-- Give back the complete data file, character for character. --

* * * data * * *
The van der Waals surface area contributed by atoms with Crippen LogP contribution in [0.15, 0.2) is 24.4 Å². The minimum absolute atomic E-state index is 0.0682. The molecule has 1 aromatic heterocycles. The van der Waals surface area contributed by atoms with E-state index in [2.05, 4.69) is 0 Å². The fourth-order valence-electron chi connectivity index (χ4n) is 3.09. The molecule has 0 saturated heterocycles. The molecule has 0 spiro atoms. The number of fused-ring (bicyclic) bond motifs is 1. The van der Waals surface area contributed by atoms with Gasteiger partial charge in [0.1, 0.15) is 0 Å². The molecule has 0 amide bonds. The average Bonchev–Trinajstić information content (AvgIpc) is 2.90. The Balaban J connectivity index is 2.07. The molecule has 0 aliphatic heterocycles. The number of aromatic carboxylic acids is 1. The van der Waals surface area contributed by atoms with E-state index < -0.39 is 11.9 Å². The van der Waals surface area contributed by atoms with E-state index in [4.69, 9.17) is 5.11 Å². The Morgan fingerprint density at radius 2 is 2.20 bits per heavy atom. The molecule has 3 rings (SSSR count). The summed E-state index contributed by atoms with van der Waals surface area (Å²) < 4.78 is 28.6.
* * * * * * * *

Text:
The van der Waals surface area contributed by atoms with Crippen LogP contribution in [0.15, 0.2) is 24.4 Å². The minimum absolute atomic E-state index is 0.0682. The molecule has 1 aromatic heterocycles. The van der Waals surface area contributed by atoms with E-state index in [2.05, 4.69) is 0 Å². The fourth-order valence-electron chi connectivity index (χ4n) is 3.09. The molecule has 0 saturated heterocycles. The molecule has 0 spiro atoms. The number of fused-ring (bicyclic) bond motifs is 1. The van der Waals surface area contributed by atoms with Gasteiger partial charge in [0.1, 0.15) is 0 Å². The molecule has 0 amide bonds. The average Bonchev–Trinajstić information content (AvgIpc) is 2.90. The Balaban J connectivity index is 2.07. The molecule has 0 aliphatic heterocycles. The number of aromatic carboxylic acids is 1. The van der Waals surface area contributed by atoms with E-state index < -0.39 is 11.9 Å². The van der Waals surface area contributed by atoms with E-state index in [4.69, 9.17) is 5.11 Å². The Morgan fingerprint density at radius 2 is 2.20 bits per heavy atom. The molecule has 3 rings (SSSR count). The summed E-state index contributed by atoms with van der Waals surface area (Å²) < 4.78 is 28.6.